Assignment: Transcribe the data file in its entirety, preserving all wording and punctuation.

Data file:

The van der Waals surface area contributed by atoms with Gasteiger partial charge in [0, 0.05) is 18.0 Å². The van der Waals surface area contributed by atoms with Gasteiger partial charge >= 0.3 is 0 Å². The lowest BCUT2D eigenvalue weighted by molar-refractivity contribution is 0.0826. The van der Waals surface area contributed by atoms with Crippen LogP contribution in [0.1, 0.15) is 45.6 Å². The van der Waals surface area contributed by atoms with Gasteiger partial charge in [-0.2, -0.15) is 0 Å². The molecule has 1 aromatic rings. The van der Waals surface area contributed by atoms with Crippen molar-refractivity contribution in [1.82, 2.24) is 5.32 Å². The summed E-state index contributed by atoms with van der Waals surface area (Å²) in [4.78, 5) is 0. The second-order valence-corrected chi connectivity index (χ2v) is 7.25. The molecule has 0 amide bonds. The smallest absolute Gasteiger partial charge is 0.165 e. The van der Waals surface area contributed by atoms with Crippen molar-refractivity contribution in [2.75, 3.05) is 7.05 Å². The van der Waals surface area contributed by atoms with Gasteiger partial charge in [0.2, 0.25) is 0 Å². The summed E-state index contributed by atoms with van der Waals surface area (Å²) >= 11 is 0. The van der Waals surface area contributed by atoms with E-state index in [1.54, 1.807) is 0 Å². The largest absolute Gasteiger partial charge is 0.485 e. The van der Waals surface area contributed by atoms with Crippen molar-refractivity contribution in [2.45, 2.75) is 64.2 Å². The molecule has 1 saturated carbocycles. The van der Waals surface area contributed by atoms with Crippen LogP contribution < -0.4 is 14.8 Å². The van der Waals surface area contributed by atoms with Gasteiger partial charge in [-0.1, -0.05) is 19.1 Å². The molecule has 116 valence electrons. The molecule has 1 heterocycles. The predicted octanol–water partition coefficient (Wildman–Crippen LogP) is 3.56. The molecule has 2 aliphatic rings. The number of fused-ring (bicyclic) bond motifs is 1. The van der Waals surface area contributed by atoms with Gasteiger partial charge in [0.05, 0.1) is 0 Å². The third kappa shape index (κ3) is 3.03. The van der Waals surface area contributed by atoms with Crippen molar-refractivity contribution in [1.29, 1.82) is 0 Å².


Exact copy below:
The van der Waals surface area contributed by atoms with Gasteiger partial charge in [0, 0.05) is 18.0 Å². The van der Waals surface area contributed by atoms with Gasteiger partial charge >= 0.3 is 0 Å². The lowest BCUT2D eigenvalue weighted by molar-refractivity contribution is 0.0826. The van der Waals surface area contributed by atoms with Crippen LogP contribution in [0.1, 0.15) is 45.6 Å². The van der Waals surface area contributed by atoms with Gasteiger partial charge in [-0.2, -0.15) is 0 Å². The molecule has 1 aromatic rings. The van der Waals surface area contributed by atoms with Crippen molar-refractivity contribution in [1.82, 2.24) is 5.32 Å². The summed E-state index contributed by atoms with van der Waals surface area (Å²) in [4.78, 5) is 0. The second-order valence-corrected chi connectivity index (χ2v) is 7.25. The molecule has 0 amide bonds. The smallest absolute Gasteiger partial charge is 0.165 e. The van der Waals surface area contributed by atoms with Crippen molar-refractivity contribution in [2.75, 3.05) is 7.05 Å². The van der Waals surface area contributed by atoms with Gasteiger partial charge in [0.2, 0.25) is 0 Å². The summed E-state index contributed by atoms with van der Waals surface area (Å²) >= 11 is 0. The van der Waals surface area contributed by atoms with E-state index in [1.54, 1.807) is 0 Å². The largest absolute Gasteiger partial charge is 0.485 e. The van der Waals surface area contributed by atoms with Crippen molar-refractivity contribution in [2.45, 2.75) is 64.2 Å². The molecule has 1 saturated carbocycles. The van der Waals surface area contributed by atoms with Crippen LogP contribution < -0.4 is 14.8 Å². The van der Waals surface area contributed by atoms with Gasteiger partial charge in [-0.1, -0.05) is 19.1 Å². The molecule has 116 valence electrons. The molecule has 1 heterocycles. The predicted octanol–water partition coefficient (Wildman–Crippen LogP) is 3.56. The molecule has 2 aliphatic rings. The number of fused-ring (bicyclic) bond motifs is 1. The van der Waals surface area contributed by atoms with Gasteiger partial charge in [0.05, 0.1) is 0 Å². The third kappa shape index (κ3) is 3.03. The van der Waals surface area contributed by atoms with Crippen molar-refractivity contribution in [1.29, 1.82) is 0 Å².